Have you started thinking about 2014 yet? Have you started thinking about how much money you want to make? How many new customers you want? Sales volume? Goal setting is complex and should never be done alone.
Let's deal with the aloneness thing first. When I suggest that you shouldn't set goals alone, I mean three things.
- Literally, alone. Human beings have a tendency to overestimate what they can do. They plan for success and don't anticipate and plan for all the things that can go wrong. We also have a tendency to set lower goals than we could to more likely assure success. We'd rather surpass than just miss. We're also likely to give in to our logic if no one else is challenging it.
- Alone with vested others. Our spouses, business partners, board, employees, employers and even our bankers, lawyers and CPA's have a vested interest in you and with that vested interest comes there own agenda. It's important to take their needs into consideration, but ultimately, they're your goals and you are the one that will need to make them happen and you want to be sure that they're not being affected by yes men or people that would rather have you working on their goals.
- Hire someone. Someone who will ask you, "Why?" and, "How?" and be experienced enough to dig down and make you defend and potentially question yourself.
Several years ago, I had a conversation with an up-and-comer. He was contemplating taking and investor's money, but was concerned that the investor might lose interest after a short time and shut the business down. I asked how much did he need to sell in the next 30 days in order to stave off the investor. He replied $15K. I said, let's do it. Just tell the investor that you need 30 days to get your ducks in a row. He got that $15K and never had to take that investor's money.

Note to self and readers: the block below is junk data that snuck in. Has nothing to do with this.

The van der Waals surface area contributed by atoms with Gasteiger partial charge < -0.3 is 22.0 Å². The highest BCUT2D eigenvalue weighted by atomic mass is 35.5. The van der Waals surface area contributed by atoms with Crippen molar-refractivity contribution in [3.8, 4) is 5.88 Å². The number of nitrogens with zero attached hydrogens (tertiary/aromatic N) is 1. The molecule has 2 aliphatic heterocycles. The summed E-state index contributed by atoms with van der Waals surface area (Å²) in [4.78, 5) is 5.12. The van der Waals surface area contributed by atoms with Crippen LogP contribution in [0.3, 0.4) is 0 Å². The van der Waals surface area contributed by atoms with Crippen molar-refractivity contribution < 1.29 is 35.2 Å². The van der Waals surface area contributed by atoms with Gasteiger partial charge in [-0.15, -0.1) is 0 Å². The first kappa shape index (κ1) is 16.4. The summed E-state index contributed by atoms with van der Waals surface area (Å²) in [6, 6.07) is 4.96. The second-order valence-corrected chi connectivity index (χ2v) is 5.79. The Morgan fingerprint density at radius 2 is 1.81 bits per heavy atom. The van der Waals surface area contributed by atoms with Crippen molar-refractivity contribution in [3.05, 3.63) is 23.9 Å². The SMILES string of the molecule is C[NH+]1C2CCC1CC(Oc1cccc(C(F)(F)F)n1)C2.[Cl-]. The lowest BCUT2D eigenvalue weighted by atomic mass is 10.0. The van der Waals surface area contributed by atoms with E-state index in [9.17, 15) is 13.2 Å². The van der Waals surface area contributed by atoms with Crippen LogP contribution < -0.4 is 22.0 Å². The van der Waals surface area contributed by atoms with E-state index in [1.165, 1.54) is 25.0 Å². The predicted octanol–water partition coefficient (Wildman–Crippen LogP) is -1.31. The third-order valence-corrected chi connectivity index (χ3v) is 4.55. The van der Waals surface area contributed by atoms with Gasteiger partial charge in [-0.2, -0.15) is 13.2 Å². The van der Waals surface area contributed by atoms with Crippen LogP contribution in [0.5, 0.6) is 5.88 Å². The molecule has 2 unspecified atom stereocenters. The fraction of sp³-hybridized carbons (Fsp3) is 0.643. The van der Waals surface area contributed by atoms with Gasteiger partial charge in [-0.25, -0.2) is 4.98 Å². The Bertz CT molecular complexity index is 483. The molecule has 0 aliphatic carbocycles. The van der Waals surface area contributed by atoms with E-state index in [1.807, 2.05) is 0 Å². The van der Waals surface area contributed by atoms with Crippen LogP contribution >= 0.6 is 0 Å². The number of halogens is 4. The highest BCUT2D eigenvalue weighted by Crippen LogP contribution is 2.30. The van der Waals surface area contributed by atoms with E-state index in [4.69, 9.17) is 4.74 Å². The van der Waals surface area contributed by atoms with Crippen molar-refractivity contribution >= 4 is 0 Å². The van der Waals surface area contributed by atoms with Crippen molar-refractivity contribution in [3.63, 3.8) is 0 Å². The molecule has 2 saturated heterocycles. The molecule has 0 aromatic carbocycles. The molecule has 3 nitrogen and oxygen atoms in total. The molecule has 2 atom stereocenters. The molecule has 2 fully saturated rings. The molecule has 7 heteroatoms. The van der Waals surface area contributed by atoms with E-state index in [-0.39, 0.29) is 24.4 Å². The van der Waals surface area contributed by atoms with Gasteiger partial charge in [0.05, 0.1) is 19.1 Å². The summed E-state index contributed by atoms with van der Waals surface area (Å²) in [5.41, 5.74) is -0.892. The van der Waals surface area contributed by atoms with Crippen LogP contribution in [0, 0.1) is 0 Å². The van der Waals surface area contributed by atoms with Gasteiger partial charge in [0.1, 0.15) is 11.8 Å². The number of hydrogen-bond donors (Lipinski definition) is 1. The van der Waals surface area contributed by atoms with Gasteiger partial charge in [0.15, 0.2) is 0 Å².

Three years later, the up-and-comer told one of his customers that they needed my help. This customer wanted to get his retainer business to $20K/month. He was currently at $3,500. I asked a lot of questions to make sure that we agreed how he would spend the money and that he had personally compelling reasons to change. We started. His sales were $7,000 in month one, $14,000 in month two and $19,800 in month three.
Now, you might think that I'm telling you how wonderful I am, but when I read this comment by Pete Caputa, (Sorry, Hubspot replaced the article with a sales pitch.) I was reminded that (unlike George Costanza), it's not about me, it's about them. They had the personally compelling reason to change. All I had to do was help them find it and focus on it. Then show them how to get there. Interestingly, when you find it and focus, it doesn't take forever.
Is 2014 your year to be a rock star? Want my help?